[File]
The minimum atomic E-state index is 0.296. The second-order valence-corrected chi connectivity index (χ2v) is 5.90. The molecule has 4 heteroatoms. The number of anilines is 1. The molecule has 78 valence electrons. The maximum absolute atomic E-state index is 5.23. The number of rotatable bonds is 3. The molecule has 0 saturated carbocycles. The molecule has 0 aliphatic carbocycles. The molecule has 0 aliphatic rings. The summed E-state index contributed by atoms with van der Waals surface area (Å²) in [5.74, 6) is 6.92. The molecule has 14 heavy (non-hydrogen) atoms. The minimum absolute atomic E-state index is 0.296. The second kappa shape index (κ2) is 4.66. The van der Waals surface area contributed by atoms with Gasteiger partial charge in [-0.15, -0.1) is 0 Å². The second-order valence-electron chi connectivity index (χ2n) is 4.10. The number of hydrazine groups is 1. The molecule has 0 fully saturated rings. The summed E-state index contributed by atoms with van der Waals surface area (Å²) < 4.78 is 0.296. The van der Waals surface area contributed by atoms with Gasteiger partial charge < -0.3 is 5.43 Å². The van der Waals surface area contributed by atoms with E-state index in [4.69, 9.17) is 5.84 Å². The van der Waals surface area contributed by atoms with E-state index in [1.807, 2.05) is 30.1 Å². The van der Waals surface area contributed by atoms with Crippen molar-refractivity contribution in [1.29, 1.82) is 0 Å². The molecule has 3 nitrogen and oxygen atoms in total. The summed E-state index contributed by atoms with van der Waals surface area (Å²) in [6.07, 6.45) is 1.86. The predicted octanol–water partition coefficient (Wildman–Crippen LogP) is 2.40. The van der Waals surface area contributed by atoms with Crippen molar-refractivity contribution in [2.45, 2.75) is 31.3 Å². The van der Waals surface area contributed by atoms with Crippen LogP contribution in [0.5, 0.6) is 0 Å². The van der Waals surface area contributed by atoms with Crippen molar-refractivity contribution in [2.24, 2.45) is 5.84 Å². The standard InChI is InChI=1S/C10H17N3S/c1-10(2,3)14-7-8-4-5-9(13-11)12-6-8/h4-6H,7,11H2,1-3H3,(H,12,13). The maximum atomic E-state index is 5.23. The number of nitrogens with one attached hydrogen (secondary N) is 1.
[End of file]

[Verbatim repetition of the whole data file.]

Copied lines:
The minimum atomic E-state index is 0.296. The second-order valence-corrected chi connectivity index (χ2v) is 5.90. The molecule has 4 heteroatoms. The number of anilines is 1. The molecule has 78 valence electrons. The maximum absolute atomic E-state index is 5.23. The number of rotatable bonds is 3. The molecule has 0 saturated carbocycles. The molecule has 0 aliphatic carbocycles. The molecule has 0 aliphatic rings. The summed E-state index contributed by atoms with van der Waals surface area (Å²) in [5.74, 6) is 6.92. The molecule has 14 heavy (non-hydrogen) atoms. The minimum absolute atomic E-state index is 0.296. The second kappa shape index (κ2) is 4.66. The van der Waals surface area contributed by atoms with Gasteiger partial charge in [-0.15, -0.1) is 0 Å². The second-order valence-electron chi connectivity index (χ2n) is 4.10. The number of hydrazine groups is 1. The molecule has 0 fully saturated rings. The summed E-state index contributed by atoms with van der Waals surface area (Å²) < 4.78 is 0.296. The van der Waals surface area contributed by atoms with Gasteiger partial charge < -0.3 is 5.43 Å². The van der Waals surface area contributed by atoms with E-state index in [4.69, 9.17) is 5.84 Å². The van der Waals surface area contributed by atoms with E-state index in [1.807, 2.05) is 30.1 Å². The van der Waals surface area contributed by atoms with Crippen molar-refractivity contribution in [1.29, 1.82) is 0 Å². The molecule has 3 nitrogen and oxygen atoms in total. The summed E-state index contributed by atoms with van der Waals surface area (Å²) in [6.07, 6.45) is 1.86. The predicted octanol–water partition coefficient (Wildman–Crippen LogP) is 2.40. The van der Waals surface area contributed by atoms with Crippen molar-refractivity contribution in [2.45, 2.75) is 31.3 Å². The van der Waals surface area contributed by atoms with Crippen LogP contribution in [0.5, 0.6) is 0 Å². The van der Waals surface area contributed by atoms with Crippen molar-refractivity contribution in [2.24, 2.45) is 5.84 Å². The standard InChI is InChI=1S/C10H17N3S/c1-10(2,3)14-7-8-4-5-9(13-11)12-6-8/h4-6H,7,11H2,1-3H3,(H,12,13). The maximum atomic E-state index is 5.23. The number of nitrogens with one attached hydrogen (secondary N) is 1.